Train travel in Germany - 15 tips for a smooth journey

Traveling by train in Europe is becoming more and more popular and it's no longer only young people who head to the continent with a freshly printed interrail pass in their pocket. Train travel is another way to travel. It is no longer just a transport between two airports, but a journey through cities, forests and open landscapes.

Germany is a large country with a well-developed railway network that covers a large part of the country's cities and it is both easy and convenient to take the train to your final destination. I'm far from a train expert after my three train journeys in Germany, but there are things I wish I'd known before I took the train for the first time. Simply my 15 best tips for a smooth train journey in Germany.

1. Good German words to know

There are not many signs in English on the trains, so it can be good to know the most common German words that may come up when you are going to take a train in Germany.

  • Zug: Trains
  • Hauptbahnhof (HBF): Central station
  • Bahnhof: Railway station
  • Gleis: Platform
  • Abfaht: Departure
  • Ziel: Destination
  • Einsteigen/Aussteigen: Get on / Get off
Ride trains in Germany with fast ICE trains on one platform

2. Deutsche Bahn, or not?

Deutsche Bahn (DB) is the major state-owned operator with the largest network of long-haul destinations, but there are several private competitors, such as the low-cost competitor Flixtrain (most routes in northern Germany).

Deutsche Bahn's long-distance trains are called IC (InterCity) or ICE (InterCity Express). ICE are high-speed trains that can run at up to 300 km/h.

3. Buy a ticket online - or at the station

If you travel with Deutsche Bahn and book online, you can either print the ticket or add the booking in their mobile phone app DB Navigator. Last trip I just used the mobile app, which was very convenient. The app contains up-to-date information about platforms and departure times, which is updated if there are changes to the journey. NOTE: The app is only in German, but it was easy to understand even though I don't speak German.

If you are only going to train by train for a shorter trip with DB, it may be worth buying the ticket directly at the train station. At the train stations there are both manual counters with knowledgeable staff and large red machines where you can buy tickets directly. In the machines, you can choose the language from English and pay by card or cash.

Generally speaking, tickets on long-distance trains become more expensive the later you book, while short regional journeys have the same price regardless of when you book.

The train station in Lübeck if you are going by train in Germany
The train station in Lübeck

4. The train stations are (almost) always in the middle of the cities

The train stations in Germany are almost always right in the center and have a large selection of shops and restaurants for everything from coffee to books. Incredibly convenient and saves a lot of time when you're on the go.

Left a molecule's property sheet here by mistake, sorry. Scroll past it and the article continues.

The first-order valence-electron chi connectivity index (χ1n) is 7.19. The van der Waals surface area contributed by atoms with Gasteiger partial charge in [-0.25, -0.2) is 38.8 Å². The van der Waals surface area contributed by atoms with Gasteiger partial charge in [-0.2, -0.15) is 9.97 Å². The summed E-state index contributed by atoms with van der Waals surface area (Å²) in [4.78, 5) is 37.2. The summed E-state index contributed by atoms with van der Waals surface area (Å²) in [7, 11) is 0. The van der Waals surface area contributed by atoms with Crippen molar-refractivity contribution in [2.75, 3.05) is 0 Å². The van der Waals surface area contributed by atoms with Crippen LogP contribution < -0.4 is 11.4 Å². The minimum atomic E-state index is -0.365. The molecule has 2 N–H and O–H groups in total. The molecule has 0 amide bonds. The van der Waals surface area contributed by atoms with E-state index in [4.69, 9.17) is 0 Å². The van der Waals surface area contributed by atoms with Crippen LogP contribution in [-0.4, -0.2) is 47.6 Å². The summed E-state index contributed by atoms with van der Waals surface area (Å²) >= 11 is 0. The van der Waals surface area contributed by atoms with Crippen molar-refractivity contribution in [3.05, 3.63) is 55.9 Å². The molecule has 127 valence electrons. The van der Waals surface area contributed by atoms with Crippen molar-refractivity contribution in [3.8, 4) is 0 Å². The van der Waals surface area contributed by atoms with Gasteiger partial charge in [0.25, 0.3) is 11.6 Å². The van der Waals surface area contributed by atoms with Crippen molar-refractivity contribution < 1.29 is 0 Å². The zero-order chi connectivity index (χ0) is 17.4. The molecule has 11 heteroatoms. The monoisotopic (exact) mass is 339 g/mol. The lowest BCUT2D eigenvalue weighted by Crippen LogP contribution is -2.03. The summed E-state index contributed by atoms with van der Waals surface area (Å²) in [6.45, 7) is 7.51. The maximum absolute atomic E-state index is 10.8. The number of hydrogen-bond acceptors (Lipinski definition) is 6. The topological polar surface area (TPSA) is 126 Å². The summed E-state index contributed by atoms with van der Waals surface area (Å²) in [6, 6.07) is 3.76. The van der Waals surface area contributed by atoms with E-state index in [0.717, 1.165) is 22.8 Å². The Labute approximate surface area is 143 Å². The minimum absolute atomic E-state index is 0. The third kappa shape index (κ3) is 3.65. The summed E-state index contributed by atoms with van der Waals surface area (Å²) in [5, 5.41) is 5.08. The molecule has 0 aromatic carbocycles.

I always prefer to travel by train during the day, both to be able to see the scenery I'm traveling through and to arrive at the destination during the day. Train stations are open 24/7 and although there are many guards everywhere, I did not find the Berlin and Hamburg train stations to be particularly cozy in the middle of the night.

The DB train station in Berlin in glass and metal
Hauptbahnhof in Berlin

5. Looooong trains - where should you stand on the platform?

The high-speed trains in Germany can be up to 400 meters long and have 14 carriages, so you need to plan your journey and stand in the right place on the platform.

At the stations that have electronic signs, the train can be displayed in two ways.

  1. If only a "1" is displayed on the train image, that does not mean not carriage 1, but first class. However, you can figure out roughly which letter you should stand on the platform and in which direction the train is going.
  2. When the train approaches, the "first class" marking is replaced by a carriage number and place on the platform. Then you just have to start heading to the right place, because the train stops very briefly.
Train sign which train you will take in Germany
Train sign showing where on the train you should sit

6. Trains often change platforms

Don't think you know which platform the train leaves from just because you checked a few minutes ago. The trains in Germany often change platforms, which is both confusing and stressful if you are in a large train station.

The destination is shown on the side of the seat on trains in Germany

7. Reserved seats

In Germany, you usually do not need to have a reserved seat when you travel by train, but it is an extra option when you buy the ticket. However, it only costs a few euros and saves you a lot of time on board.

If you do not purchase a seat reservation, you will need to walk around and look for an available seat. To help you, however, you have information signs on the side of the seats that show the routes for which the seat is booked. On my last trip, there were a lot of people who hadn't reserved a seat, which meant that they had to move around at each station.